Trusting The Foxes Guarding The Henhouse

cartoon_marek_fox_henhouse

A good number of the nation’s nervous eyes were glued to their televisions last night as President Obama made an address to the nation and Congress, outlining his ideas and plans for facing down the worst economic crisis of our generation.

Now the depth and the severity of that crisis is still subject to some debate;  I won’t disagree with the idea that’s it’s the worst I’ve seen in my lifetime — but that only encompasses 1970 to today.  I have family members still with us who lived during the Great Depression.  Spend an afternoon listening to them telling their stories of not having enough food to eat on a day-to-day basis, or sleeping five to six people to a room and you’ll probably think like I do, that the word “crisis” may be a tad bit overstated these days.

But as I said, you’ll get no argument from me that the current situation today is a mess.  But why are we where we are — and how do we get out of there?

I won’t go into a great deal of depth here about the particulars of Obama’s plan — there’s plenty enough opinion about the likelihood of success of it from all sides of the debate available for your viewing around the net.  Obama talked about a nation that had put its own interests — “short-term gains over long-term prosperity”, using his own words — over the interests of the better good of the nation.  Obama told the country that the “day of reckoning has arrived, and the time to take charge of our future is here.”

But who are we trusting to take charge?  Sadly, the same people who helped to get us into this mess in the first place.  It’s certainly true that we, as citizens, bear part of the responsibility for where we stand now;  as Obama stated, we have spent money and run up amounts of debt that have never been seen before in our nation’s history.  Once upon a time, people bought what they could afford, and whatever that happened to be, they were grateful to have it.  Now, we’ve found ourselves in a society that has grown up with the “bigger and better” mantra fully ingrained.  While our parents considered themselves lucky if they were able to afford a new car or a new television for the living room, we as a nation haven’t been satisfied unless we owned all of the latest gadgets, drove the biggest and fanciest cars, and wore the trendiest clothes.  We’ve become a nation that feels entitled to the luxuries and finer living that our parents and grandparents never had and coupled that with a need for immediate gratification.  Such feelings have led many of us to bad consumer habits, and for that, we’re accountable for our roles in the current mess (and make no mistake about it, all of us have been guilty at one time or another of thinking in that fashion).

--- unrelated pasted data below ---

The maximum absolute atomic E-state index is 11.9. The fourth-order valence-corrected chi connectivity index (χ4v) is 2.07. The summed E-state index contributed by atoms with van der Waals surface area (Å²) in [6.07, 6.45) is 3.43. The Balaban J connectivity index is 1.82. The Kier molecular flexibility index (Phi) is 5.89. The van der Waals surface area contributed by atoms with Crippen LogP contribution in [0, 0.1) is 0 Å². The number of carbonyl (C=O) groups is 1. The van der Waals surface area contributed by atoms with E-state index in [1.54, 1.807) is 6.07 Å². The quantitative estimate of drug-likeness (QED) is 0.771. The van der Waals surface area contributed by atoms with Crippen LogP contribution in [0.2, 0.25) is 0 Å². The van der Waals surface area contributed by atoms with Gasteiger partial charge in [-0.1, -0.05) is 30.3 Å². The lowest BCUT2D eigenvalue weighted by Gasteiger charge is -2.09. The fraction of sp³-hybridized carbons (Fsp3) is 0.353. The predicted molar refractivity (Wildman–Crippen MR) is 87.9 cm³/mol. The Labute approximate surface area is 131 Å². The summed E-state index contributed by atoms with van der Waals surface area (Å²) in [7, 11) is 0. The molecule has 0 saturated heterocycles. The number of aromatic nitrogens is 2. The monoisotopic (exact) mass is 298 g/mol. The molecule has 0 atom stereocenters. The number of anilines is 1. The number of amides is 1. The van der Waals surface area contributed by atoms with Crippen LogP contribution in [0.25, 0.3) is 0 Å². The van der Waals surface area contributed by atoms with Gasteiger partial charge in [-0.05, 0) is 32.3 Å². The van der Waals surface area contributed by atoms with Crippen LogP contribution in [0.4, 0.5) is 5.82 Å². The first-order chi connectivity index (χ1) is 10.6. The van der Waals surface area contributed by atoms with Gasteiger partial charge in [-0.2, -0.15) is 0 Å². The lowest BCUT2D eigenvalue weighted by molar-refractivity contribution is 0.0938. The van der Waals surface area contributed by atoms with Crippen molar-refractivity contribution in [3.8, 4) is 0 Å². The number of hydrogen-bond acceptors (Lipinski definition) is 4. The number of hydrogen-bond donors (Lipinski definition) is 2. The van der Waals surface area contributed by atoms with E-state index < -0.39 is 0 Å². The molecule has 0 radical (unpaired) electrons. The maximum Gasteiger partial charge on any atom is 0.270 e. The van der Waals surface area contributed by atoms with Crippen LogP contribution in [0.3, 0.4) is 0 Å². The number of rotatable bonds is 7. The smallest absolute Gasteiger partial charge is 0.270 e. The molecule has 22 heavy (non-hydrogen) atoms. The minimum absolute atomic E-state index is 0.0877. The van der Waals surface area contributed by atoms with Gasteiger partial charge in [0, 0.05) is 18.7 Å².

But enough about our role — what about the passive role that our government has played in leading us to this “day of reckoning”?   While Obama hinted at such culpability, a full indictment of the failings of our government wasn’t found in his speech last night — nor should it have been expected to be, not with his immediate audience being many of the same people who’ve looked the other way as our problems have built over the years.  Make no mistake about this as well — our government has failed us, completely and entirely, and their responsibility for this mess cannot be brushed away. The Democratic and Republican Parties both deserve to be sharing the guilt arm-in-arm, having failed time and time again to address the issues in the mortgage industry, the banking industry, and Wall Street — none of which are newly created, and all of which were looming on the horizon for quite some time.  They both share the blame for a bloated, inefficient government that has been focused more on winning elections and perpetuating their own status in the circles of power in Washington, rather than driving our country to solutions that, while not always popular, are and were necessary.  Again, we can shoulder additional blame for not holding our officials to a higher standard before, as it’s been our complaceny that had led to the words “elected official” becoming synonymous with “criminal”.

The Capitol building loses some of its charm when you see it from the inside.

The Capitol building loses some of its charm when you see it from the inside.

I’m giving our President the leeway he deserves here — after all, he’s barely been in office enough time to figure out what all the rooms in the White House are for, never mind right the ship of a nation listing dangerously off to the side.  But I give no such consideration to the rest of our elected officials.  We’re counting on the same people who’ve shown no inclination to make the tough decisions, to ignore the special interests, and to ignore their own self-interests to be the ones who do the exact opposite now.   Anyone want to bet on the chances of that succeeding?

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